The second piece of this story, impact investing, has also been exciting to watch lately. Historically, housing has been a tough issue to take on, especially for philanthropy, because the solutions are so capital intensive. But the rise of impact investing has opened up new possibilities here, not just for foundations, but socially-minded private companies, as we've been reporting.  

Among impact investors from the foundation world and elsewhere—private money managers furnish the vast majority of impact investment funding—affordable housing is an attractive choice. For instance, most of the Ford Foundation’s new impact investments, which are part of a much-vaunted billion-dollar commitment made last year, have gone into housing ventures.

Given the demand for housing, these are solid investments, too. In the urban, largely coastal markets where Kaiser operates and plans to commit this money, investors can expect to reap decent, reliable returns when they back affordable housing. Investing in permanent supportive housing for the homeless is a different kind of undertaking, but one where creative new financing mechanisms involving public-private partnerships have opened up avenues for impact investors to realize returns. Los Angeles is one city that's been on the frontier of this exciting work, and the Conrad N. Hilton Foundation is a leader here, as we've reported. 

Kaiser Permanente’s coverage areas largely coincide with ground zero for the homelessness crisis, and that probably played into its decision to go bold on housing. It’s also been known to sit on massive cash reserves, causing some consternation among healthcare reform advocates. This impact investment certainly sends the right signals.


An interesting aspect of Kaiser's $200 million commitment is that it's situated within the larger landscape of housing advocacy. Chairman and CEO Bernard Tyson said, “We hope our commitment creates a broader national conversation on homelessness, and encourages other companies to join with us to advance economic, social and environmental conditions for health.” Of course, that conversation is already happening. But moves like this may further tip the scale.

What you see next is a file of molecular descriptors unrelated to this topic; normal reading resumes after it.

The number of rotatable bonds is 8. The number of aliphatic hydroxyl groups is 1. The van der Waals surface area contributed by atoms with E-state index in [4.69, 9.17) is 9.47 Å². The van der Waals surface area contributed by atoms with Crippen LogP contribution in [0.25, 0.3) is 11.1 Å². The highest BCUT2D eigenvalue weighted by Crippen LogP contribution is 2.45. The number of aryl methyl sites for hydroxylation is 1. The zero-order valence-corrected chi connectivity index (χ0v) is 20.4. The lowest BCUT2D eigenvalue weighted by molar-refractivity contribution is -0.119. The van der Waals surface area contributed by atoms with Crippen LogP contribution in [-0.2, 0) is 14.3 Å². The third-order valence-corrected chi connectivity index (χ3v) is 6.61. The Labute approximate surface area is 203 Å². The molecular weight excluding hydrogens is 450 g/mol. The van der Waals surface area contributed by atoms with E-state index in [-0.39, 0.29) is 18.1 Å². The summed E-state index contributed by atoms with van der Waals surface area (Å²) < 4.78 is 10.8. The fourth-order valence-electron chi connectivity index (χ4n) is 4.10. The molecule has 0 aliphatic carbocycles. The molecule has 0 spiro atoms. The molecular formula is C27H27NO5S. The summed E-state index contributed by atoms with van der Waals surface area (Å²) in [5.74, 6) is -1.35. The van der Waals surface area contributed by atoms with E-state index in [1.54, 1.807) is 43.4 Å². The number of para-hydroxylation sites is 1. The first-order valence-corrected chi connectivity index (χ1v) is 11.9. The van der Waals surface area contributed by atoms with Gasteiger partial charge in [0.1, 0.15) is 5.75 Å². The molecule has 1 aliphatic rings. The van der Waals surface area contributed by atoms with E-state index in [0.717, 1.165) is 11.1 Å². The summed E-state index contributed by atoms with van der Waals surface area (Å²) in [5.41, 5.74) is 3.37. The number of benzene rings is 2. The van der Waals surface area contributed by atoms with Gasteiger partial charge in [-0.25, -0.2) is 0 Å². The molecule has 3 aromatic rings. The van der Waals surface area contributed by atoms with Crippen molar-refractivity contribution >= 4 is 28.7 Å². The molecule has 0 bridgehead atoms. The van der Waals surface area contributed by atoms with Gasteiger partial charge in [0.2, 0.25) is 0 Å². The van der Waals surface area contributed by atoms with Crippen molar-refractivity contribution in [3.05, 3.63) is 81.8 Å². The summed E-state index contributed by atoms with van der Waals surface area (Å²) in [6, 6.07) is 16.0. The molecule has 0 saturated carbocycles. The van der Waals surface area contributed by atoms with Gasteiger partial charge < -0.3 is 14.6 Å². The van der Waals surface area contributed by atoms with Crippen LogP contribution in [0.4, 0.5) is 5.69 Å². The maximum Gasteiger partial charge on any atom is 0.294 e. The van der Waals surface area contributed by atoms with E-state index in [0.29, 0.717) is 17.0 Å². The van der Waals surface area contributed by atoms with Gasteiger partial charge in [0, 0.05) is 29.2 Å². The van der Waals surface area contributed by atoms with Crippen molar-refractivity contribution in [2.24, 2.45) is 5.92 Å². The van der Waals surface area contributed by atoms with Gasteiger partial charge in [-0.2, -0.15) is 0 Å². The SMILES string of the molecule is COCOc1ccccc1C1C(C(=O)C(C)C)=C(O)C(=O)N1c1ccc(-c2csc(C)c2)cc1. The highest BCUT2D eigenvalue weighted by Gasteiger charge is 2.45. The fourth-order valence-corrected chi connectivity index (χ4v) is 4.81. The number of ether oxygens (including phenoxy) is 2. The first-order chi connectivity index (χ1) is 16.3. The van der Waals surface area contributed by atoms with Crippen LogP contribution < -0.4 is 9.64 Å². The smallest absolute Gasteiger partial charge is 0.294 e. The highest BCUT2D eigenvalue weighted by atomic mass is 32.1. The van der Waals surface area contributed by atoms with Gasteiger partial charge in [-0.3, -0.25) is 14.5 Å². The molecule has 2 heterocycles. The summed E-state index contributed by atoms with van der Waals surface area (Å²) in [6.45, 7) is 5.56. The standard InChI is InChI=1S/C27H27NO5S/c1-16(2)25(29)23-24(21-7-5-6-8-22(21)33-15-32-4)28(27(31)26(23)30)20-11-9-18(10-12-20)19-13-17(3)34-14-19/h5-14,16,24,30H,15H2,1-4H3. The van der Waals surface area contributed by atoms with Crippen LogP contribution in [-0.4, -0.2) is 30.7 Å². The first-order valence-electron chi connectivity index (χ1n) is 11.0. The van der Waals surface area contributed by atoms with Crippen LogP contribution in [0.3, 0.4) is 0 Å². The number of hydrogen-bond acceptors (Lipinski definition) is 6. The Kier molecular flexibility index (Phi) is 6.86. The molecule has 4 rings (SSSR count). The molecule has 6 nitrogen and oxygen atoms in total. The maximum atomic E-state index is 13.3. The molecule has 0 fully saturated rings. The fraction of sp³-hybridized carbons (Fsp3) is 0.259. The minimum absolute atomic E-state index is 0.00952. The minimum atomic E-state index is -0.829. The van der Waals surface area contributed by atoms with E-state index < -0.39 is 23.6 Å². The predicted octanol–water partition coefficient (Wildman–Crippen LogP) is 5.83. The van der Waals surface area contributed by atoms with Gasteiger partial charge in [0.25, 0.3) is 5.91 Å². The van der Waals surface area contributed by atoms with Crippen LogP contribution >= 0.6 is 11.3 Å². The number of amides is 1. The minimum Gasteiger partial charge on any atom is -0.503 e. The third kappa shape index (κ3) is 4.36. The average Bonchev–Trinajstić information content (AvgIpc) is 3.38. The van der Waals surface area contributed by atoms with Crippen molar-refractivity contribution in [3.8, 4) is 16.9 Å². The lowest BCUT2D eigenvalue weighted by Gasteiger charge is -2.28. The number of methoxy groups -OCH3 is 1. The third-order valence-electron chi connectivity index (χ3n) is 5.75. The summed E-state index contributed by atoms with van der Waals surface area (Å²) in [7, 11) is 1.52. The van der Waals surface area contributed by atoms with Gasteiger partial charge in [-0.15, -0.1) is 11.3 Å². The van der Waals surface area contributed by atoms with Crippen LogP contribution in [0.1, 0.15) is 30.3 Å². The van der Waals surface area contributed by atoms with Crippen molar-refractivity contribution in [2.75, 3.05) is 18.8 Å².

Significantly, Kaiser also took this opportunity to partner with Mayors and CEOs for U.S. Housing Investment, a coalition of local public officials and businesses pushing for ampler resources for the homelessness fight, including at the federal level. Sutter Health is another one of the private sector partners, along with Airbnb.

Given current indicators out of HUD, we’re unlikely to see a cohesive and sensitive federal approach to mitigate the housing crisis. But the expansion of local and state-level advocacy may be just as important, if not more so. After all, local land use regulation and community opposition are among the main factors holding back more affordable housing in expensive urban markets.  

Kaiser’s commitment demonstrates that there’s money out there for affordable housing—if not as much as we might like. It’s also another sign that corporate America sees that it's in their interest to do something about housing and homelessness in the cities where they operate. We’ve seen several such examples from the Bay Area recently, including a $50 million outlay from Cisco for supportive housing. Salesforce’s Marc Benioff is also funding local anti-homelessness efforts, as are Facebook and Google.

Going forward, as this landscape gets more crowded with heavy-hitters, foundations might make the greatest impact by coordinating advocacy and encouraging investment in housing. That’s the argument put forward by Funders for Housing and Opportunity, a new collaborative that wants to “change the narrative” on housing. Quite a few big names are involved, including Gates, Ford, Hilton, MacArthur, Annie E. Casey, and Kresge. It’ll be interesting to see how those more traditional philanthropies interact with the new ecosystem of corporate funders and impact investors coalescing around housing.